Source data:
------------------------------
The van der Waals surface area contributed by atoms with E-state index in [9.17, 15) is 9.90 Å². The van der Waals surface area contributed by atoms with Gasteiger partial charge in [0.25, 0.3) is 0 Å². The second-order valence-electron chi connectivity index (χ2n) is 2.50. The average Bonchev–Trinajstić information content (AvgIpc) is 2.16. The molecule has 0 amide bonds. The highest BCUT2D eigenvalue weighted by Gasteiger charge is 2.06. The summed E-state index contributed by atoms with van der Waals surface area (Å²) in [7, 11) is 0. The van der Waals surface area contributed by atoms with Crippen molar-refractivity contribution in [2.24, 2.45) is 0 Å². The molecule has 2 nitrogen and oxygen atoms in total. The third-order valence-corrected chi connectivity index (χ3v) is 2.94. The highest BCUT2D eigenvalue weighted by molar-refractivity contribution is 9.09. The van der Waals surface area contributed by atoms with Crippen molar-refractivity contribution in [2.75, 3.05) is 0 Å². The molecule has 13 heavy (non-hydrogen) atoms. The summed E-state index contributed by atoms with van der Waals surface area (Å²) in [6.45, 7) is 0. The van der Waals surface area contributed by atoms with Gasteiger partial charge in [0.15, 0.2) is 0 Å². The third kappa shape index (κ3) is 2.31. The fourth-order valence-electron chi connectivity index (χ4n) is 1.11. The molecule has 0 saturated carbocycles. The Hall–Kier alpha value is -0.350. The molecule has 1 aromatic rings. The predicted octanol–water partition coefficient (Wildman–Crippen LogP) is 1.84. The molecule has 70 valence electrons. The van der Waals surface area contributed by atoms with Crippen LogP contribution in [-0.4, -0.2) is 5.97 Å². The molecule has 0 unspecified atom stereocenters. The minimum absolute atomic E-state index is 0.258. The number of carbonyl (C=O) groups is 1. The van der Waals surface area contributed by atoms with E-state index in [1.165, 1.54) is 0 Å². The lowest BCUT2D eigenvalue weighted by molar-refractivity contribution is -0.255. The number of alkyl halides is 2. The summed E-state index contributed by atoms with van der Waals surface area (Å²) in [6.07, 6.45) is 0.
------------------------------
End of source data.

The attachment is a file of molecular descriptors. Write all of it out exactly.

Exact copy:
The van der Waals surface area contributed by atoms with E-state index in [9.17, 15) is 9.90 Å². The van der Waals surface area contributed by atoms with Gasteiger partial charge in [0.25, 0.3) is 0 Å². The second-order valence-electron chi connectivity index (χ2n) is 2.50. The average Bonchev–Trinajstić information content (AvgIpc) is 2.16. The molecule has 0 amide bonds. The highest BCUT2D eigenvalue weighted by Gasteiger charge is 2.06. The summed E-state index contributed by atoms with van der Waals surface area (Å²) in [7, 11) is 0. The van der Waals surface area contributed by atoms with Crippen molar-refractivity contribution in [2.24, 2.45) is 0 Å². The molecule has 2 nitrogen and oxygen atoms in total. The third-order valence-corrected chi connectivity index (χ3v) is 2.94. The highest BCUT2D eigenvalue weighted by molar-refractivity contribution is 9.09. The van der Waals surface area contributed by atoms with Crippen molar-refractivity contribution in [2.75, 3.05) is 0 Å². The molecule has 13 heavy (non-hydrogen) atoms. The summed E-state index contributed by atoms with van der Waals surface area (Å²) in [6.45, 7) is 0. The van der Waals surface area contributed by atoms with Gasteiger partial charge in [0.15, 0.2) is 0 Å². The third kappa shape index (κ3) is 2.31. The fourth-order valence-electron chi connectivity index (χ4n) is 1.11. The molecule has 0 saturated carbocycles. The Hall–Kier alpha value is -0.350. The molecule has 1 aromatic rings. The predicted octanol–water partition coefficient (Wildman–Crippen LogP) is 1.84. The molecule has 70 valence electrons. The van der Waals surface area contributed by atoms with Crippen LogP contribution in [-0.4, -0.2) is 5.97 Å². The molecule has 0 unspecified atom stereocenters. The minimum absolute atomic E-state index is 0.258. The number of carbonyl (C=O) groups is 1. The van der Waals surface area contributed by atoms with E-state index in [1.165, 1.54) is 0 Å². The lowest BCUT2D eigenvalue weighted by molar-refractivity contribution is -0.255. The number of alkyl halides is 2. The summed E-state index contributed by atoms with van der Waals surface area (Å²) in [6.07, 6.45) is 0.